"When I started here 20 months ago, there was not a lot of trust," he says, noting that the IT department had been viewed as autocratic. "They didn't solicit a lot of user input. My goal was to show we could be innovative and service-oriented without spending millions of dollars every year."
Though he didn't want to expend millions, Hamons knew he'd have to spend more than the $80,000 the hospital had put towards IT during the pervious two years. In his first year on the job, he increased that amount to $550,000 and largely revamped the hospital's infrastructure. "But we had to use a strict ROI (return-on-investment) analysis tool," he notes.
First on the list for reevaluation was SLVRMC's hospital information system — Paragon from Alpharetta, Ga.-based McKesson Provider Technologies. "That relationship had been abandoned by the hospital for a year or 18 months," he says, adding that SLVRMC was seven revisions and two years behind on Paragon upgrades. "McKesson had tried to get us to update, but there was no real direction or testing methodology in place to get things like that done."
Things had gotten so bad that Hamons was told he could replace the system if he wished, as some components of Paragon were only at 10 percent utilization. "We worked with McKesson and brought them back to the table," he says. Retraining went a long way to making the system valued again, he adds.
SLVRMC uses Paragon modules for accounts payable, accounts receivable, materials management, laboratory, radiology, order management and patient management.
In addition to taking a look at the technology, Hamons went out into the hospital and, through interviews and other forms of information gathering, determined the needs of each user group in SLVRMC. He then informed hospital management that some of those needs didn't meet up with the strategic vision SLVRMC was operating on. "We then developed a new tactical and strategic plan," he says.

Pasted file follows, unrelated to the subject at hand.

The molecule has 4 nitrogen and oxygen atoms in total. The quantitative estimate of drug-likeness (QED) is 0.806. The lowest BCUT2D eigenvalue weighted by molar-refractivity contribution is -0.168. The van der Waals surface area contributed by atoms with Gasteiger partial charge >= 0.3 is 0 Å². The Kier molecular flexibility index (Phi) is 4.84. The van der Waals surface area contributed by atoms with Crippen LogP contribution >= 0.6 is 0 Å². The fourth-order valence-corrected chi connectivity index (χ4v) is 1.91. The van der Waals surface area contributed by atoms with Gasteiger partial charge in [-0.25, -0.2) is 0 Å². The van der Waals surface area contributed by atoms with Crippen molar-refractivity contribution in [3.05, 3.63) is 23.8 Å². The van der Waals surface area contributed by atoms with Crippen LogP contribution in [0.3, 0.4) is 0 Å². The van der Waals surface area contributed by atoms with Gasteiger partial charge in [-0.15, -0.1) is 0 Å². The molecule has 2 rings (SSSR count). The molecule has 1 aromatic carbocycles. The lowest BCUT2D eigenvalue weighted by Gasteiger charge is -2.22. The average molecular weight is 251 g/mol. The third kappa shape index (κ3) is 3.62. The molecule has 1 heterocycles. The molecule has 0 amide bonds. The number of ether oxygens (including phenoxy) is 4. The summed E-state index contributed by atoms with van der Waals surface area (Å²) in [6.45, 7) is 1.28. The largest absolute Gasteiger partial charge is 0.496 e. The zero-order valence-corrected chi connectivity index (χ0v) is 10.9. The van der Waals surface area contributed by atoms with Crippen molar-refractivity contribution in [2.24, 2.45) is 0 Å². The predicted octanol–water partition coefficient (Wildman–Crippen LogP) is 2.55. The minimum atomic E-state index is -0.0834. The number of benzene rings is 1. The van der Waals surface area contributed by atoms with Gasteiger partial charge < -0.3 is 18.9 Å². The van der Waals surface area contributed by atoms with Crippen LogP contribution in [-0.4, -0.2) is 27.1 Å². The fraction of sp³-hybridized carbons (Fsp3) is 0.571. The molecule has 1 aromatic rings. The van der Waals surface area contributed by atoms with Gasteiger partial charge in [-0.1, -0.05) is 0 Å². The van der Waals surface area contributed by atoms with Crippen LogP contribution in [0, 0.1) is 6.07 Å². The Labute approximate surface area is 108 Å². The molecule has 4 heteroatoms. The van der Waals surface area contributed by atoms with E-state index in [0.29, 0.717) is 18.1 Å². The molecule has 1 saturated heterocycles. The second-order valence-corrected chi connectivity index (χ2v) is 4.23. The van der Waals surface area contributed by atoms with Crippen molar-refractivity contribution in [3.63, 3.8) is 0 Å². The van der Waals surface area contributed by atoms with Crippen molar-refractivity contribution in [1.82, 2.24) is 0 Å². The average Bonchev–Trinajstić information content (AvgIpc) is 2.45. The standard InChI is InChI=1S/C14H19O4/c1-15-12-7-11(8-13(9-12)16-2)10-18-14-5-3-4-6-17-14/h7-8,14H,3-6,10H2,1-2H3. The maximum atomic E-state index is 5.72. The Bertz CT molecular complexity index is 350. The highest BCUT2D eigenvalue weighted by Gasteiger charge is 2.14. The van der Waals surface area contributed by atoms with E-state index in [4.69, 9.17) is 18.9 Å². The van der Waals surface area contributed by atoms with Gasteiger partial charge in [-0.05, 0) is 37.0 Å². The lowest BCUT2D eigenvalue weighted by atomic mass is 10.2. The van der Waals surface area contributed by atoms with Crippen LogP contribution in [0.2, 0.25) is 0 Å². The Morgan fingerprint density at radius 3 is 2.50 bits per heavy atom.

While working to bring IT back in step with clinicians' needs, Hamons also turned an eye to the business office and medical records functions. After "a massive retraining effort," the hospital was able to add $6.9 million to its bottom line and improve cash flow by $800,000 per month. He also saw to the development of a SLVRMC intranet using Redmond, Wash.-based Microsoft's SharePoint technology.
Hamons then worked to improve system up-time from 65 percent to 99.2 percent by moving to a thin-client environment from Citrix, Fort Lauderdale, Fla. He put in redundant commercial-grade servers, while adding new electrical and cooling systems in the server room. The hospital also now stocks more spare items, such as hard drives, so it not as sensitive to time lost in ordering and shipping replacement parts.
But Hamons wasn't only confronted with some basic technology challenges, he also had to face a major integration project in his first week. SLVRMC was acquiring a physician services clinic with 15 providers and 50-odd employees, while also entering into a management agreement with a critical access hospital in the area. Hamons' mandate from the CEO was that the acquired clinic was to be fully integrated into the hospital's systems from day one.
With such change to the rest of the hospital's operations, it's no shock the IT department underwent a shake-up. "We turned over about 50 percent of the IT staff, but the 50 percent that stayed did what they needed to do to make the changes happen," he notes of his five-member staff.
Overall, Hamons says, running IT at a hospital is about knowing where technology fits within an organization. "The purpose of IT is to develop real business value, and that is where the innovative part comes in — by bringing the big-hospital approach to a small community setting."Author Information:Anthony Guerra